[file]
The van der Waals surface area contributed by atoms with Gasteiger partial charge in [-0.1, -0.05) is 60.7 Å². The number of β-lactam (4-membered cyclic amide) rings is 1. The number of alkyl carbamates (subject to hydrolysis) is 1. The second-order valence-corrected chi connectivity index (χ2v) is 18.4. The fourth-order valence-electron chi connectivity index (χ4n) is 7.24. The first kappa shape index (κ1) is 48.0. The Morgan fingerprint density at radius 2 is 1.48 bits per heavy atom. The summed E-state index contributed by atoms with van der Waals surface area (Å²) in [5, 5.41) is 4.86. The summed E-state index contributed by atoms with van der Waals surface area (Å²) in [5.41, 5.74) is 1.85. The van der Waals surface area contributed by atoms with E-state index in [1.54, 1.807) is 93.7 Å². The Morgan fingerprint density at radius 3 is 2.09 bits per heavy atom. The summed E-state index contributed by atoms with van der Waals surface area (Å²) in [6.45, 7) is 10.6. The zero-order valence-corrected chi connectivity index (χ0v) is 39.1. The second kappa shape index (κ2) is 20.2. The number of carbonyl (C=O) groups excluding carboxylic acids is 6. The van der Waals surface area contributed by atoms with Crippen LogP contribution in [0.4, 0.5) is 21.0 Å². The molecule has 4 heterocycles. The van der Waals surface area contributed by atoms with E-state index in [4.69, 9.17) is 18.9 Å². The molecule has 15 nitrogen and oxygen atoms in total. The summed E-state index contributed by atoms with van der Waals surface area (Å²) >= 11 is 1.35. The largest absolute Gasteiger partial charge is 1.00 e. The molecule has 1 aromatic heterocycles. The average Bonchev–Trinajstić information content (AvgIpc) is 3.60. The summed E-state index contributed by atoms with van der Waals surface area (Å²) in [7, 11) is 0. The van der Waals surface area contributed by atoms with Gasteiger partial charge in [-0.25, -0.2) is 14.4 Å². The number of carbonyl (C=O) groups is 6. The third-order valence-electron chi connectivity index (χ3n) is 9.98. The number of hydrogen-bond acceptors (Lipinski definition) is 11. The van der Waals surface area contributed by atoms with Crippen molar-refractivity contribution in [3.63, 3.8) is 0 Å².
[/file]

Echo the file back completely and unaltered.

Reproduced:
The van der Waals surface area contributed by atoms with Gasteiger partial charge in [-0.1, -0.05) is 60.7 Å². The number of β-lactam (4-membered cyclic amide) rings is 1. The number of alkyl carbamates (subject to hydrolysis) is 1. The second-order valence-corrected chi connectivity index (χ2v) is 18.4. The fourth-order valence-electron chi connectivity index (χ4n) is 7.24. The first kappa shape index (κ1) is 48.0. The Morgan fingerprint density at radius 2 is 1.48 bits per heavy atom. The summed E-state index contributed by atoms with van der Waals surface area (Å²) in [5, 5.41) is 4.86. The summed E-state index contributed by atoms with van der Waals surface area (Å²) in [5.41, 5.74) is 1.85. The van der Waals surface area contributed by atoms with E-state index in [1.54, 1.807) is 93.7 Å². The Morgan fingerprint density at radius 3 is 2.09 bits per heavy atom. The summed E-state index contributed by atoms with van der Waals surface area (Å²) in [6.45, 7) is 10.6. The zero-order valence-corrected chi connectivity index (χ0v) is 39.1. The second kappa shape index (κ2) is 20.2. The number of carbonyl (C=O) groups excluding carboxylic acids is 6. The van der Waals surface area contributed by atoms with Crippen LogP contribution in [0.4, 0.5) is 21.0 Å². The molecule has 4 heterocycles. The van der Waals surface area contributed by atoms with E-state index in [4.69, 9.17) is 18.9 Å². The molecule has 15 nitrogen and oxygen atoms in total. The summed E-state index contributed by atoms with van der Waals surface area (Å²) >= 11 is 1.35. The largest absolute Gasteiger partial charge is 1.00 e. The molecule has 1 aromatic heterocycles. The average Bonchev–Trinajstić information content (AvgIpc) is 3.60. The summed E-state index contributed by atoms with van der Waals surface area (Å²) in [7, 11) is 0. The van der Waals surface area contributed by atoms with Gasteiger partial charge in [-0.25, -0.2) is 14.4 Å². The number of carbonyl (C=O) groups is 6. The third-order valence-electron chi connectivity index (χ3n) is 9.98. The number of hydrogen-bond acceptors (Lipinski definition) is 11. The van der Waals surface area contributed by atoms with Crippen molar-refractivity contribution in [3.63, 3.8) is 0 Å².